China's worst diesel rationing in four years may last several more weeks as record oil prices choke output from independent refineries and the top suppliers show no rush to top up imports, industry officials said yesterday.
Although China's big state refiners have made minor cuts in output to trim deepening losses, lower production from small refineries - supplying up to 15 per cent of the world's second-largest oil market - has triggered a squeeze on supplies, and may take weeks if not months to recover.
"We have been working all the weekends this month to sort out the shortage. We are really worried," a sales official with top refiner Sinopec Corp told Reuters.
"The part of small refineries is the main gap. We have not yet seen significant improvement in supplies," the official said.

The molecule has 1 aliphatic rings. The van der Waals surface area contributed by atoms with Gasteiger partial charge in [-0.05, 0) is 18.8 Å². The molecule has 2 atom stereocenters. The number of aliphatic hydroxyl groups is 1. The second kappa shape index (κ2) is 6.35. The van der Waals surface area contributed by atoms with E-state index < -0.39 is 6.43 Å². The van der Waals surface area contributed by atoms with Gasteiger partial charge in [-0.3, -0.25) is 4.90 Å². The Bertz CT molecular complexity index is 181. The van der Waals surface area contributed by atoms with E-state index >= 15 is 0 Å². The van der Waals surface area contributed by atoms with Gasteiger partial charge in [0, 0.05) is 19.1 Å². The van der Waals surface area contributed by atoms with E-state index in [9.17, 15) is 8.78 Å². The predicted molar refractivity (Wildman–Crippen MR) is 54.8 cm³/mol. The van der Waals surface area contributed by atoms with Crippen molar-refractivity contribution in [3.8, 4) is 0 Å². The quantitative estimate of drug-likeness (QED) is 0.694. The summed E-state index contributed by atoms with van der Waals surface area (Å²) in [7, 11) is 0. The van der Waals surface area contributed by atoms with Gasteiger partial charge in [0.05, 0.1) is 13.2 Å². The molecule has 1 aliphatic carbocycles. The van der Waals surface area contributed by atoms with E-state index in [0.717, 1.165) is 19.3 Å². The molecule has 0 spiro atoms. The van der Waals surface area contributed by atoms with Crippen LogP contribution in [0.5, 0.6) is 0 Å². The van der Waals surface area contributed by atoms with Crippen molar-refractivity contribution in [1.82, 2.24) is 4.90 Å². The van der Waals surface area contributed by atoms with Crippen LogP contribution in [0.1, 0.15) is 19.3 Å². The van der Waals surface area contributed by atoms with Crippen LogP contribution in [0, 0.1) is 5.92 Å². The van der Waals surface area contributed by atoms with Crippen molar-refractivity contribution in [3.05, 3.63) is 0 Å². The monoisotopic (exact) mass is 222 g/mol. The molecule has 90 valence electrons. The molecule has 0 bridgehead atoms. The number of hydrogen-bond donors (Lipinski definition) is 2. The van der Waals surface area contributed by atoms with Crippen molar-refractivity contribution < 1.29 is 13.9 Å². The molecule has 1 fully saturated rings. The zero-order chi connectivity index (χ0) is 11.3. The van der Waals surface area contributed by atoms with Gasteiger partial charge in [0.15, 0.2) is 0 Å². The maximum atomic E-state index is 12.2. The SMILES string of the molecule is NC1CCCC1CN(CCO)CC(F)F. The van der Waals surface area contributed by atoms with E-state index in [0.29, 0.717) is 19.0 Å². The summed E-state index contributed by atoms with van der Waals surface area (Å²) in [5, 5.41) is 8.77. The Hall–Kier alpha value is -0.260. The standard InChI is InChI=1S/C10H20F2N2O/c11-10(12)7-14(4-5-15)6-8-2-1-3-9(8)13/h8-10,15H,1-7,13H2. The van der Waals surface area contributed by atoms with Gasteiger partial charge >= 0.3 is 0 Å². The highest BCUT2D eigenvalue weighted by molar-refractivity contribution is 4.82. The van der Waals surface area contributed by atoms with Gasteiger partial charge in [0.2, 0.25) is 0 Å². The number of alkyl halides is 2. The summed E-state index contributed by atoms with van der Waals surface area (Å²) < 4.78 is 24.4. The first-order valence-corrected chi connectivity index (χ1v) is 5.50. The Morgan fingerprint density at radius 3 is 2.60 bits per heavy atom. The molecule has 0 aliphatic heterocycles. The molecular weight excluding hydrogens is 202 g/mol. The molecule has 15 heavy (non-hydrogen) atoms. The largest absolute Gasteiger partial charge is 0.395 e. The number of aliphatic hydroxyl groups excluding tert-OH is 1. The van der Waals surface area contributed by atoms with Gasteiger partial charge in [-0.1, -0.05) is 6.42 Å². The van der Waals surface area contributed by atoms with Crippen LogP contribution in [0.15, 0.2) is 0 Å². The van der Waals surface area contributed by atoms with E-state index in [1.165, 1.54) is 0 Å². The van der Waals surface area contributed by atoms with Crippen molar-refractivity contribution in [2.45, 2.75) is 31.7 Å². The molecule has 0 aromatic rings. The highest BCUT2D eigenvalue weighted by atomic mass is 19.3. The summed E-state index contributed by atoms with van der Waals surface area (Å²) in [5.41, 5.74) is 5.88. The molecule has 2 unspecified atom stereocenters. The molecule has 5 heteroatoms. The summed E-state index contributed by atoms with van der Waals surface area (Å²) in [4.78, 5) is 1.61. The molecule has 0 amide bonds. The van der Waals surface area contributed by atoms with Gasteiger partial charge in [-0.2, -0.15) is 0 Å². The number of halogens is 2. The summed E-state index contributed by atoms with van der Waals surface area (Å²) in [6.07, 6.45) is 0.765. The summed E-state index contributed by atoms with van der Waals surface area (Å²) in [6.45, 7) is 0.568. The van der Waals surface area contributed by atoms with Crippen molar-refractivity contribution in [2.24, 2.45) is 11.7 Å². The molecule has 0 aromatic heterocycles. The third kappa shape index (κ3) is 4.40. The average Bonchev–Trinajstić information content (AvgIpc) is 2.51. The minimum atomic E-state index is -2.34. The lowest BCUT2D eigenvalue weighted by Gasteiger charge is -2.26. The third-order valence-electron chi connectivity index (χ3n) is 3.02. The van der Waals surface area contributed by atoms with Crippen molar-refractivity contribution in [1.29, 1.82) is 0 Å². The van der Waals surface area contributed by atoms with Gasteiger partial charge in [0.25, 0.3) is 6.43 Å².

China's independent plants, owned by local governments or private businesses, have either cut production deeply or halted operations altogether as they face losses from processing costly crude or fuel oil into products such as diesel and gasoline, the price of which is kept low by Beijing.
China last raised gasoline and diesel pump prices 17 months ago, and has said it will not increase regulated prices this year in order to keep a lid on inflation, now near a decade high.
Asian benchmark fuel oil, the most common feedstock for these small plants also called "teapot", has roared to a record above $500 per tonne, an 80 per cent surge so far this year.
"How can they survive at these prices?" said a Beijing-based trader close to some of these plants. ( Reuters )